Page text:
# Differentiation - First Principles

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• Nov 18th 2008, 05:12 AM
Jen1603
Differentiation - First Principles
Find the derivative of 1 / square root of 2x

from first principles.

hellp !

xx
• Nov 18th 2008, 06:45 AM
Jhevon
Quote:

Originally Posted by Jen1603
Find the derivative of 1 / square root of 2x

from first principles.

hellp !

xx

when you see "from first principles" they are talking about using the definition of the derivative.

there are two (equivalent) definitions:

$\displaystyle f'(x) = \lim_{h \to 0} \frac {f(x + h) - f(x)}h$

if this is the definition you have been taught, then you are required to find the limit

$\displaystyle f'(x) = \lim_{h \to 0} \frac {\frac 1{\sqrt{2(x + h)}} - \frac 1{\sqrt{2x}}}h$

alternatively, you may use the definition

$\displaystyle f'(a) = \lim_{x \to a} \frac {f(x) - f(a)}{x - a}$

in this case you are required to find the limit

$\displaystyle f'(a) = \lim_{x \to a} \frac { \frac 1{\sqrt{2x}} - \frac 1{\sqrt{2a}}}{x - a}$

(and replace $\displaystyle a$ with $\displaystyle x$ when finished)

Notation: $\displaystyle f'(x)$ and $\displaystyle f'(a)$ mean "the derivative of $\displaystyle f(x)$ (with respect to $\displaystyle x$)" and "the derivative of $\displaystyle f(x)$ (with respect to x) at the point $\displaystyle x = a$" respectively.

here of course, $\displaystyle f(x) = \frac 1{\sqrt{2x}}$
• Nov 19th 2008, 03:54 AM
Jen1603
I got as far as the first f '(x) equation but i wasnt sure how to simplify it with the two fractions and the square roots
• Nov 19th 2008, 06:48 AM
Jhevon
Quote:

Originally Posted by Jen1603
I got as far as the first f '(x) equation but i wasnt sure how to simplify it with the two fractions and the square roots

combine the fractions in the numerator and simplify so that you have one fraction overall. then rationalize the numerator of the new fraction by multiplying by the conjugate over itself. can you finish now?
• Nov 19th 2008, 09:51 AM
Jen1603
i had tried multiply by the conjugate , but firstly im unsure how to combine the fractions and therefore it all gets a bit messy. could you show me ?
• Nov 19th 2008, 02:35 PM
Jhevon
Quote:

Originally Posted by Jen1603
i had tried multiply by the conjugate , but firstly im unsure how to combine the fractions and therefore it all gets a bit messy. could you show me ?

$\displaystyle \frac {\frac 1{\sqrt{2(x + h)}} - \frac 1{\sqrt{2x}}}h = \frac {\frac {\sqrt{2x} - \sqrt{2(x + h)}}{\sqrt{2(x + h)} \sqrt{2x}}}h = \frac {\sqrt{2x} - \sqrt{2(x + h)}}{h( \sqrt{2(x + h)} \sqrt{2x})} = \frac {\sqrt{2x} - \sqrt{2(x + h)}}{h(\sqrt{4x(x + h)})}$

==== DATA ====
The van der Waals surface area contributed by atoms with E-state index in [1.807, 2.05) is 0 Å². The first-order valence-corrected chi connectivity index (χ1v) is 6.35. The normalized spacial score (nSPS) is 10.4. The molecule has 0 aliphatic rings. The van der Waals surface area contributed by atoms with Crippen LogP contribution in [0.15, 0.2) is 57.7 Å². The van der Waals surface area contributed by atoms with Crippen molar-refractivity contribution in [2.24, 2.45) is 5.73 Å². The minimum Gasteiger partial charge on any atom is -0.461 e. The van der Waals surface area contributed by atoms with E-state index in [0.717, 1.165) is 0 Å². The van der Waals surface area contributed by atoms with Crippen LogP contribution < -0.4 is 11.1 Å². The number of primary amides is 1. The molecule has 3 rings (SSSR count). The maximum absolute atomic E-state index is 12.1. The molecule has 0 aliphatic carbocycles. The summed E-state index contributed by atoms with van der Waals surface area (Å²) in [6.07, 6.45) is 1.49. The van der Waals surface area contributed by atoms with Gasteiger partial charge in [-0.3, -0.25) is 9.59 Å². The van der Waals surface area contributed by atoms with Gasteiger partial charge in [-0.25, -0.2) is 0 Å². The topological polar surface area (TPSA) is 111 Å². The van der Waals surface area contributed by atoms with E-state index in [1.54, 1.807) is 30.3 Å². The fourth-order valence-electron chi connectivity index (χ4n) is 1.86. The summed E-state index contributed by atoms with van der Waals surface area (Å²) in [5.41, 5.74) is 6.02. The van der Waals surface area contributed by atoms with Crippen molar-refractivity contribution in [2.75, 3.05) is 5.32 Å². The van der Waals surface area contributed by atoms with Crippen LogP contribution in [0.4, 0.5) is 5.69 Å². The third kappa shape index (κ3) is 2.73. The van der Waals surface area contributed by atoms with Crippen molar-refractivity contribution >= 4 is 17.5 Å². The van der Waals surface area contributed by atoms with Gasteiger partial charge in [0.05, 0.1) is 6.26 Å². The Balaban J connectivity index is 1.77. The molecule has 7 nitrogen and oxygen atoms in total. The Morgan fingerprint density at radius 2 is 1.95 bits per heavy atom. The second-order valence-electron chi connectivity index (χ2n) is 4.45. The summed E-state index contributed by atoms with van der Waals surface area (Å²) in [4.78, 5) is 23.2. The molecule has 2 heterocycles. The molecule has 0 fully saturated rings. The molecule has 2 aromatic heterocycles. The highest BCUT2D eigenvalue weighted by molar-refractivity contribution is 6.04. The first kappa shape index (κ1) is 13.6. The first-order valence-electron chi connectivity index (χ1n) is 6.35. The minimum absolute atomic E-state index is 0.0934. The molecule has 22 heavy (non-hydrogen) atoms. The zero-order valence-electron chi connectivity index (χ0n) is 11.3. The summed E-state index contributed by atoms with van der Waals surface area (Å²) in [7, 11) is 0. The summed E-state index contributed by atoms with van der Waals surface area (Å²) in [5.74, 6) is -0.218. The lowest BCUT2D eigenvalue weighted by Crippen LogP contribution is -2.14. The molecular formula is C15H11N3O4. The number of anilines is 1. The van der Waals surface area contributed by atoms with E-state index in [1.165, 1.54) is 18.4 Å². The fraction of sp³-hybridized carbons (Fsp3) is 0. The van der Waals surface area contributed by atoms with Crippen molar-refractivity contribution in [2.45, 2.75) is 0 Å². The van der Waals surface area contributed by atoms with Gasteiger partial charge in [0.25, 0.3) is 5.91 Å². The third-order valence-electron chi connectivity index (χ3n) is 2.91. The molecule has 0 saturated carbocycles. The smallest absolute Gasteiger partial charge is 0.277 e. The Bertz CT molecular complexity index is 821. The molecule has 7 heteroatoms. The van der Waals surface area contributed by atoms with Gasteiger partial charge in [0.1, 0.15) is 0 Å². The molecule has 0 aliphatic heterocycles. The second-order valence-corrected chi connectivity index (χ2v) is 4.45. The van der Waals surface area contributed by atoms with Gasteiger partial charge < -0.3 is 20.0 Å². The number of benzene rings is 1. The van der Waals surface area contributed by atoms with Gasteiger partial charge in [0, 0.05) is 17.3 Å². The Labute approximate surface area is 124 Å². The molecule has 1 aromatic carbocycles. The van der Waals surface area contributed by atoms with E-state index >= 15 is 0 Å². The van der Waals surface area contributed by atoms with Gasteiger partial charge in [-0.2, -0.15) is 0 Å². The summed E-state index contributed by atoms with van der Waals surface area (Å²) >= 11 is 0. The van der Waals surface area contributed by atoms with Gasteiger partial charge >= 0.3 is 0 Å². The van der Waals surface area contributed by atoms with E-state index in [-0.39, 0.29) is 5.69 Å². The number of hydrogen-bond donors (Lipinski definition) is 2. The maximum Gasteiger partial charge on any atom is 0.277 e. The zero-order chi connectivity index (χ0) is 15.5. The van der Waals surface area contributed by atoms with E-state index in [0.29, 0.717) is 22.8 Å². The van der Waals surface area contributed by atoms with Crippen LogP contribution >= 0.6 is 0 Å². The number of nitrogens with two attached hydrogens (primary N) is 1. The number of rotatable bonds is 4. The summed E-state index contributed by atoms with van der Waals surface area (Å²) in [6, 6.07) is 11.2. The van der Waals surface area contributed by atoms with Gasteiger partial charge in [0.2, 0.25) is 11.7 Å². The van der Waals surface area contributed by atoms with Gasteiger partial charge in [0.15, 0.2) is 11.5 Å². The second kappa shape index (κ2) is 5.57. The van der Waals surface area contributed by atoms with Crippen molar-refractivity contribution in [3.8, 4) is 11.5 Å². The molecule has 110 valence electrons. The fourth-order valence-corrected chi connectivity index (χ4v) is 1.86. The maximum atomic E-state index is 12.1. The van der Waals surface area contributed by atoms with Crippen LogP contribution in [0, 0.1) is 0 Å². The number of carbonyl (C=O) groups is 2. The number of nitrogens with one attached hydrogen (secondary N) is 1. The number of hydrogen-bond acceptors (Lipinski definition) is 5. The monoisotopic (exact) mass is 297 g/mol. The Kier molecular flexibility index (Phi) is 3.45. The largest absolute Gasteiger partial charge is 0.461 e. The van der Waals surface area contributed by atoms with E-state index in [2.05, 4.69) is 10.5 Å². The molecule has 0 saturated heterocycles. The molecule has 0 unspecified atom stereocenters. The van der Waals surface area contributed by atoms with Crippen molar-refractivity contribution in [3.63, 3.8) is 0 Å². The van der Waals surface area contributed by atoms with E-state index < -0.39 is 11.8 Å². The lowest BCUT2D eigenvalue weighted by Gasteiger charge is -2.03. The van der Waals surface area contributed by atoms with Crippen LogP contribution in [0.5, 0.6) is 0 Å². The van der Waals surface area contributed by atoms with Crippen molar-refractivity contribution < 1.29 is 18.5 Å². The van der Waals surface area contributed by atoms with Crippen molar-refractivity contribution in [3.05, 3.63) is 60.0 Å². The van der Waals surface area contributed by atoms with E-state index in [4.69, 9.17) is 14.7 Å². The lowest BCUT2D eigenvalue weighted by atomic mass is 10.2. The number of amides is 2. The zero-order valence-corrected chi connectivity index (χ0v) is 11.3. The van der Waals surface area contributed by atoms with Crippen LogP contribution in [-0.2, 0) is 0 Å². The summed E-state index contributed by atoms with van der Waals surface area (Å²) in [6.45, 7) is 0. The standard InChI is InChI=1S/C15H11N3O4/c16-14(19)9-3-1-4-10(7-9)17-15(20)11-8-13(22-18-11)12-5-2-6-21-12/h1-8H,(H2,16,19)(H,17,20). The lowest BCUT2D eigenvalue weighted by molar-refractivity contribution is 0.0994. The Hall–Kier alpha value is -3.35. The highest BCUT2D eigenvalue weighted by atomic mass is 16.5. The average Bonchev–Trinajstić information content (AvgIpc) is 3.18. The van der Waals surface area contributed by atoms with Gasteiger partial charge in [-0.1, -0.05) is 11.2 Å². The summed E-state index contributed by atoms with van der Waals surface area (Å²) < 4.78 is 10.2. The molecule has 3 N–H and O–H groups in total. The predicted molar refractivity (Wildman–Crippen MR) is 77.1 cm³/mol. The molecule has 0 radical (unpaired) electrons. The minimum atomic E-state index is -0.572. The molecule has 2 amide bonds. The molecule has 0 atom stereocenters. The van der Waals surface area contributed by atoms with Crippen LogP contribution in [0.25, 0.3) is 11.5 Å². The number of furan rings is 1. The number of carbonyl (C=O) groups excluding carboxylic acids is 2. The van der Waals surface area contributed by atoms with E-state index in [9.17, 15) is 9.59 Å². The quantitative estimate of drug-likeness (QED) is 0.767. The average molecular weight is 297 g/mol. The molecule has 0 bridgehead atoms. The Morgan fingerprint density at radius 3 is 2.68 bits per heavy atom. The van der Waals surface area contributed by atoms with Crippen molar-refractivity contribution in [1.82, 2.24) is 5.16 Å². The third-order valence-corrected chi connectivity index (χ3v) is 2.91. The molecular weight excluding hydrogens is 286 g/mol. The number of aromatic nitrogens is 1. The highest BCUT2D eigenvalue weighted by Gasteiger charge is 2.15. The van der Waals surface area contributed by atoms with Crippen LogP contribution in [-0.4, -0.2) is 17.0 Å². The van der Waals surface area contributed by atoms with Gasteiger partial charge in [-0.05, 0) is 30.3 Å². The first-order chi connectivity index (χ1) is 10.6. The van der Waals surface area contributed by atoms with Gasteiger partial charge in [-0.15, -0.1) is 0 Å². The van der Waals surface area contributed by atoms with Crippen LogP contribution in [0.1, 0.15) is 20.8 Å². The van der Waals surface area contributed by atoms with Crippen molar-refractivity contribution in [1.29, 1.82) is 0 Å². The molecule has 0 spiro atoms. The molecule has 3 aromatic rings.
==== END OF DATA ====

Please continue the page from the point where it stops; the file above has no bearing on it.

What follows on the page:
• Nov 19th 2008, 02:43 PM
Jen1603
Thanks , so then i multiplyed by the conjugate .

so ive ended up with 2x - 2(x + h) on the top , but a really mess denominator. how do i simplify that ?
• Nov 19th 2008, 02:45 PM
Jhevon
Quote:

Originally Posted by Jen1603
Thanks , so then i multiplyed by the conjugate .

so ive ended up with 2x - 2(x + h) on the top , but a really mess denominator. how do i simplify that ?

don't worry about simplifying the denominator yet. just leave it in its factorized form.

simplify the numerator, and something should cancel which would allow you to take the limit, which you can't do yet since h is in the denominator
• Nov 19th 2008, 02:46 PM
Jen1603
how do you get h out of the denominator then ?
• Nov 19th 2008, 03:13 PM
Jhevon
Quote:

Originally Posted by Jen1603
how do you get h out of the denominator then ?

did you simplify the numerator?
• Nov 19th 2008, 03:16 PM
Jen1603
yeah , well i think i did = /

i multiplyed it by its conjugate over itself

and got 2x - 2 (x + h)

on the top , and then a mess on the bottom. and now im not sure what to do
• Nov 19th 2008, 03:18 PM
Jhevon
Quote:

Originally Posted by Jen1603
yeah , well i think i did = /

i multiplyed it by its conjugate over itself

and got 2x - 2 (x + h)

on the top , and then a mess on the bottom. and now im not sure what to do

that is not simplifying the numerator

2x - 2(x + h) = 2x - 2x - 2h = ...
• Nov 19th 2008, 03:20 PM
Jen1603
well i was getting confused about that aswell

because the x's cancel , so your left with -2h ...but then its as h tends to 0 , so would that not make the numerator zero ?
• Nov 19th 2008, 03:23 PM
Jhevon
Quote:

Originally Posted by Jen1603
well i was getting confused about that aswell

because the x's cancel , so your left with -2h ...but then its as h tends to 0 , so would that not make the numerator zero ?

...can't you cancel the h's...?
• Nov 19th 2008, 03:25 PM
Jen1603
cancel the h with the h on the denominator ?

but what about the h's that are inside square roots on the denominator ?
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